Three Countries Cause World Death Penalty Rates to Soar
April 7, NY: The number of state executions worldwide skyrocketed more than 50 percent in 2015 compared with a year earlier, Amnesty International’s latest annual survey reports on Thursday.
In fact, last year saw the highest number of executions globally in more than 25 years, with three countries—Iran, Pakistan, and Saudi Arabia—accounting for nearly 90 percent of known executions, even as much of the world seems to be rejecting the practice. (Amnesty International’s figures exclude executions in China, which regards information on its use of the death penalty as a state secret.)
In contrast, the use of the death penalty for crimes committed by children dropped to nine known executions last year as compared with 14 in 2014. Even with this decline, that’s too many executions of juvenile offenders —international law flatly prohibits the death penalty for crimes committed under age 18.
Only two countries are known to have carried out death sentences against juvenile offenders in 2015. Pakistan put five people to death for crimes they had committed while under age 18, and Iran executed four. In comparison, in 2014, Iran -- the only country known to have carried out such executions in that year -- put 14 juvenile offenders to death.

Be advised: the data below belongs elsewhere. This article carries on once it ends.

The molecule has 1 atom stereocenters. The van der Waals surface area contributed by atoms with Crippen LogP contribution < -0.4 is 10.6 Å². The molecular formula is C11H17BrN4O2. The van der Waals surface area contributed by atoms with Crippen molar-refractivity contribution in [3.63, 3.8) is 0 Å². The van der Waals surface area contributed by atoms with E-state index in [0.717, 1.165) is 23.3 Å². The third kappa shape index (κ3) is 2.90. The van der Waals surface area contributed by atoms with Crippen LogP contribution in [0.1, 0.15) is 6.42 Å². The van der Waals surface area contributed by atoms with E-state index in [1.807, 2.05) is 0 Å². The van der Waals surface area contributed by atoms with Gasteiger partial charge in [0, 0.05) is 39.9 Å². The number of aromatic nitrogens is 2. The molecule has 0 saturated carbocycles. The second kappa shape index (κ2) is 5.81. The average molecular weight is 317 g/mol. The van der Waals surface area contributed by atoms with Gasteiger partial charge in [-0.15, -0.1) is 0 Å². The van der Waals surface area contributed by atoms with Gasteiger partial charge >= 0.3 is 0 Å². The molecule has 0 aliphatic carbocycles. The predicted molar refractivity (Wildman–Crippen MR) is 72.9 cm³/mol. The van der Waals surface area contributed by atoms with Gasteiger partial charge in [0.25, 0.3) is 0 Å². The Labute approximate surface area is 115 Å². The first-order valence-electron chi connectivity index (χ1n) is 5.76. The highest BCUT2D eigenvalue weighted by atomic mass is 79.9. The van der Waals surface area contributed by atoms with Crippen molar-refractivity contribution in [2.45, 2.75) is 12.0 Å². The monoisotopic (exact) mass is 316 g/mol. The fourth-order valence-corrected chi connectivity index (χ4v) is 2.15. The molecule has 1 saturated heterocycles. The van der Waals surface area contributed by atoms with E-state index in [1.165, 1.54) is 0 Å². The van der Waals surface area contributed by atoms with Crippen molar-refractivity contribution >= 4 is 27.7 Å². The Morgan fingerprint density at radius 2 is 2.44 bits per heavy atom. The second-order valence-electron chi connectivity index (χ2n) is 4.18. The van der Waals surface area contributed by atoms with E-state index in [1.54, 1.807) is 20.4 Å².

This year Bangladesh and Maldives joined the list of countries that, although still handing down death sentences for juvenile offenders, have not carried them out. Juvenile offenders convicted in previous years also remained under sentence of death in Indonesia, Nigeria, Papua New Guinea, and Saudi Arabia, as well as Iran, Amnesty International reports.
While Iran has for years been the world leader in executing juvenile offenders, Pakistan’s execution spree, including of juvenile offenders, began in December 2014 as part of a misguided response to a horrific attack by the Pakistani Taliban splinter group Tehreek-e-Talibam on a school in Peshawar that killed over 130 children.
Overall, four countries abolished the death penalty for all crimes in 2015, and 169 of the 193 United Nations member countries were execution-free during the year. Despite the rise in executions in Iran, Pakistan, and Saudi Arabia, there’s reason to conclude that most of the world is on a trajectory toward total abolition.
In short, it’s clear that the few countries that continue to rely on this particularly inhuman punishment—whether for juvenile offenders or for adults—are increasingly isolated.
The Oslo Times